The term covers staged acts and applies whether or not the participants consent.[8][9] Classified works are exempt, but an extract from a classified work, if the image was extracted for the purpose of sexual arousal, would not be exempt. Whether an image is "pornographic" or not is up to the magistrate or jury to determine simply by looking at the image; it is not a question of the intentions of those who produced the image.[10] If an image is held in a person's possession as part of a larger series of images, the question of whether it is pornographic is also determined by the context in which it appears. Therefore, an image might be legal in some contexts, but not in other contexts. Serious injury is not defined by the act but is up to the magistrate or jury.[10] The bill gives examples of acts that would be covered: depictions of hanging, suffocation, or sexual assault involving a threat with a weapon; the insertion of sharp objects into or the mutilation of breasts or genitals.[11]

The definition of "obscene" is not the same as that used in the Obscene Publications Acts, which requires that an image "deprave and corrupt" those likely to view it; instead, this is the ordinary dictionary definition of "obscene". "Grossly offensive" and "disgusting" are given as examples of "obscene".[10]

There is a defense for the defendant if he can prove that he "directly participated" in the act, and where the participants consented, but only if the acts are those that can be legally consented to in the UK (see Operation Spanner). This defense is also not available to the photographer, or other "onlookers" who were present, but did not directly participate.[10]

Where (a) or (b) apply, the maximum sentence is 3 years; otherwise, the maximum is 2 years. Adults sentenced to at least two years will be placed on the Violent and Sex Offender Register.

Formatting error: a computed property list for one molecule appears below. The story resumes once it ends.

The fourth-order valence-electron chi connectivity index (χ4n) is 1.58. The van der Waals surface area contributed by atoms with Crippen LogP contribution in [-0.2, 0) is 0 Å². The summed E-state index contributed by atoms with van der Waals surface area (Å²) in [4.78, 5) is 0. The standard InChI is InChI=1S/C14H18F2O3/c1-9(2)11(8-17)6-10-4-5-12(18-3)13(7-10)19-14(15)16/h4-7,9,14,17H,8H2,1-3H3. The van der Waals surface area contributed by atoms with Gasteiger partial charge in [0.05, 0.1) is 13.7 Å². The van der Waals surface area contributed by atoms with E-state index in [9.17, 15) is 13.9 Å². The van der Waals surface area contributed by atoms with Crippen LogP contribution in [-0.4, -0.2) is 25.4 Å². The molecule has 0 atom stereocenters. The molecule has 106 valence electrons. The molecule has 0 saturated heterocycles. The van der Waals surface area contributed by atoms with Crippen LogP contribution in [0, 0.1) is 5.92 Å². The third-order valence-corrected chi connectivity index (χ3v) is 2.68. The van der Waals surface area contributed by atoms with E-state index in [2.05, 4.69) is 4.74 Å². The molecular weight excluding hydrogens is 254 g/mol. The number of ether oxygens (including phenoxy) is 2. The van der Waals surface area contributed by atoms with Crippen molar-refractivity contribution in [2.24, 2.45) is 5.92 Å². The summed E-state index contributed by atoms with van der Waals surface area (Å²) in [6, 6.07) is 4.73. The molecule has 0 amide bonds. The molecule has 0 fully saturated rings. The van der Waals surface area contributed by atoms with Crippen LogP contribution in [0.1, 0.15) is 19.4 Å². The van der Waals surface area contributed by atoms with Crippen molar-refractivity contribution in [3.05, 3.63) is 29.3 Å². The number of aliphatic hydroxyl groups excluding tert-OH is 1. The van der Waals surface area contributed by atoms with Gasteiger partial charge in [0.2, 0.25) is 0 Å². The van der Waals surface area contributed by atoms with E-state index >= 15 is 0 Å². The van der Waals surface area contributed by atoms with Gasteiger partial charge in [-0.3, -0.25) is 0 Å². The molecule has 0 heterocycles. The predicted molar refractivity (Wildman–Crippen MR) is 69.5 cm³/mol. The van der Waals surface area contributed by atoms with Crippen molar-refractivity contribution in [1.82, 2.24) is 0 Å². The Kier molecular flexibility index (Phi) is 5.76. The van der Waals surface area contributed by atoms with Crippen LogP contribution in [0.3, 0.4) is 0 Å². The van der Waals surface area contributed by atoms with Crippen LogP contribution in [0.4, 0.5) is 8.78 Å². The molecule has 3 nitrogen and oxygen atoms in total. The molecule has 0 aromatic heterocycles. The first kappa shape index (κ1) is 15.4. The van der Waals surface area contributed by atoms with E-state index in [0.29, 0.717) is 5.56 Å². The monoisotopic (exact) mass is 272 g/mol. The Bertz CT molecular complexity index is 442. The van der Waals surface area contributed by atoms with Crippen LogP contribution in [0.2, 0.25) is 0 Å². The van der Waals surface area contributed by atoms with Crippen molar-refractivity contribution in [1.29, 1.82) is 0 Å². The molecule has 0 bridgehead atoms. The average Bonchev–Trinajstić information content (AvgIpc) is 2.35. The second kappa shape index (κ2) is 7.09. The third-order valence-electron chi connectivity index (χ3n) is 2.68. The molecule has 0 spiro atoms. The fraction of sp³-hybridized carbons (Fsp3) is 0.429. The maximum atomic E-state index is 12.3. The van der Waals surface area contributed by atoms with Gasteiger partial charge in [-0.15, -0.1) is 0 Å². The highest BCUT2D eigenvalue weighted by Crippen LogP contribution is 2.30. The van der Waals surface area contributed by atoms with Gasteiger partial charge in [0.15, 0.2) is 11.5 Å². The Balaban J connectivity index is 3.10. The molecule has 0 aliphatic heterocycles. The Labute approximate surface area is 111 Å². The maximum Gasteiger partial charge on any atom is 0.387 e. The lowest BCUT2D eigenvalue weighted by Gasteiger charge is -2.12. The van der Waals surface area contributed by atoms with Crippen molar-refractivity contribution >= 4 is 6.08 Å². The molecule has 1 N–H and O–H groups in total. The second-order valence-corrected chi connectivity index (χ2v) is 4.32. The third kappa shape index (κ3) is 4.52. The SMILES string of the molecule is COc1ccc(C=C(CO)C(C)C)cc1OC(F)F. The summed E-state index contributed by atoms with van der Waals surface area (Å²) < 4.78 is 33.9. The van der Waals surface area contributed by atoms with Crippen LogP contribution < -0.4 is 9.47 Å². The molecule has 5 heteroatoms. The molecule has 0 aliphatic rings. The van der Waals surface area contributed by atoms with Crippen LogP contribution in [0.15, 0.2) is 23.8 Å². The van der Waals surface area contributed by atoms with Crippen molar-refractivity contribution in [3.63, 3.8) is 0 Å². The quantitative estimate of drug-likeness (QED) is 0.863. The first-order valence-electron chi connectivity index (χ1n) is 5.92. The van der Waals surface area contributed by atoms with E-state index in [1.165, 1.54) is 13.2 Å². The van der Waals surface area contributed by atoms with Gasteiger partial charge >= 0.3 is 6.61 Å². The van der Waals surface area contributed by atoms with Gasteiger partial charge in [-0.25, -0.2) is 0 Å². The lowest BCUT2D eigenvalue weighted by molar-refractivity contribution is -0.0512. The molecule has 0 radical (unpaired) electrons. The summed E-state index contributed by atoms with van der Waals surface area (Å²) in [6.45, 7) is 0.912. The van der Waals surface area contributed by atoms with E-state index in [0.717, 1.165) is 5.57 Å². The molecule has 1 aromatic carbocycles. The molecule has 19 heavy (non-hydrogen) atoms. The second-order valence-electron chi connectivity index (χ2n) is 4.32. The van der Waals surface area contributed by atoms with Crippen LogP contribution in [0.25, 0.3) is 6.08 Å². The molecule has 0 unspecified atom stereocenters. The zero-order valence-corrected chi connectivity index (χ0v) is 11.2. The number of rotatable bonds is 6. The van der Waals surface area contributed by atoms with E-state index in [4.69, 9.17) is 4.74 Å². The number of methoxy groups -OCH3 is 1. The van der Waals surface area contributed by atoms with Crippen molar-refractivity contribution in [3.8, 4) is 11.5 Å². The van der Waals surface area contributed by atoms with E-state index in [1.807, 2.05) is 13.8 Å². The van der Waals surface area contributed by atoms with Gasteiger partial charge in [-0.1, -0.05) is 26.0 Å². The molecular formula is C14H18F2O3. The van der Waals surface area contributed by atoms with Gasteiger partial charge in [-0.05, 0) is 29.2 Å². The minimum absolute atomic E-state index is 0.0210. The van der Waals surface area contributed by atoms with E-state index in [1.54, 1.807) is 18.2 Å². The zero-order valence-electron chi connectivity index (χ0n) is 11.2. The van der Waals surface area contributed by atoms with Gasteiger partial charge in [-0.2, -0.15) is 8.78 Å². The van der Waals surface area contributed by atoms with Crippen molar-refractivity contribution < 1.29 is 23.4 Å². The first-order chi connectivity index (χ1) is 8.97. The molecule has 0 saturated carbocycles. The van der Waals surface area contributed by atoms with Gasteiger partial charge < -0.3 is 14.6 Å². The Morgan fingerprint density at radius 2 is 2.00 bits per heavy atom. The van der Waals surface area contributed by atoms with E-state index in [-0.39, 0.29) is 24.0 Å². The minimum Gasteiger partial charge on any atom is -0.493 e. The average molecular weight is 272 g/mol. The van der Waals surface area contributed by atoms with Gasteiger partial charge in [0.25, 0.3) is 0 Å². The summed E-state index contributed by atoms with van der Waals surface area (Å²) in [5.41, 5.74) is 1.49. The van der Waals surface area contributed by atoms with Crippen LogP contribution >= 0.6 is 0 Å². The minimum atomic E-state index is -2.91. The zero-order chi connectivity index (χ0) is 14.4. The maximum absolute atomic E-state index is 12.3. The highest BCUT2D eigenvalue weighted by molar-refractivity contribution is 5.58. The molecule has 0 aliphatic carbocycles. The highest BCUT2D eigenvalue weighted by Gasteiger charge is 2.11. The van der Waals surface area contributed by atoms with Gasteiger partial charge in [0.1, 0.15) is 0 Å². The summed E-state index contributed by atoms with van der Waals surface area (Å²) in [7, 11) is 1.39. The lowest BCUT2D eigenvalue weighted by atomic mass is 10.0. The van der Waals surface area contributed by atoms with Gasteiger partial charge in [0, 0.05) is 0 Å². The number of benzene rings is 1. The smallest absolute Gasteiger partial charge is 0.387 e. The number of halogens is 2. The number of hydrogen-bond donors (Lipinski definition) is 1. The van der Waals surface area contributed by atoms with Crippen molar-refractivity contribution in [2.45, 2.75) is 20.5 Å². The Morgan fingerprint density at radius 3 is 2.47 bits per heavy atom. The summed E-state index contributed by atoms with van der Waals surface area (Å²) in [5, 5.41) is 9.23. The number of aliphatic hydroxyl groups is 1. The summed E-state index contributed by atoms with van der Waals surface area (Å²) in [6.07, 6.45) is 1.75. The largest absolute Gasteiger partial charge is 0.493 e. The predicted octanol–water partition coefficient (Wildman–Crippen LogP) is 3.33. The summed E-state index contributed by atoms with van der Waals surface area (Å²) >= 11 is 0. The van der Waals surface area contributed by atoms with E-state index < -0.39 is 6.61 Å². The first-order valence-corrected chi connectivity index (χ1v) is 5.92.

As a specific technical term, it appears to have been introduced in England following the death of Jane Longhurst in 2003 caused by Graham Coutts who was obsessed with such depictions downloaded from websites dedicated to such content.

Court Cases[edit]

United States[edit]

The First Amendment in the United States Constitution guarantees freedom of speech. However, this does not apply to obscene materials. The following set of criteria was established by Roth v. United States in 1957 to measure obscenity. 1. The dominant theme of the work as a whole must appeal to prurient interest in sex. 2. The work must be patently offensive to contemporary community standards. 3. The work must be without serious literary, artistic, political, or scientific value.

Determining what materials contain obscenity remains highly subjective. However, community standards determine what constitutes obscenity. The standards vary tremendously from state to state. Some examples of obscenity cases are the Miller v. California of 1973 and Hicks v. Miranda of 1975.

Internet pornography[edit]

Due to the international nature of the Internet, Internet pornography carries with it special issues with regard to the law. There is no one set of laws that apply to the distribution, purchase, or possession of Internet pornography. Only the laws of one's home nation apply with regard to distributing or possessing Internet pornography. This means that, for example, even if a pornographer is legally distributing pornography, the person receiving it may not be legally doing so due to local laws.

Some areas of legal concern regarding adult pornography are:

  • Prohibiting certain or all types of pornography that are illegal within a government's jurisdiction. For countries that do not prohibit all pornography, this might include pornography featuring violence or bestiality, for example.
  • Preventing those under the legal age (for most this means a minor under 18) from accessing pornographic content.
  • Enforcing laws designed to ensure that performers in pornography are of legal age.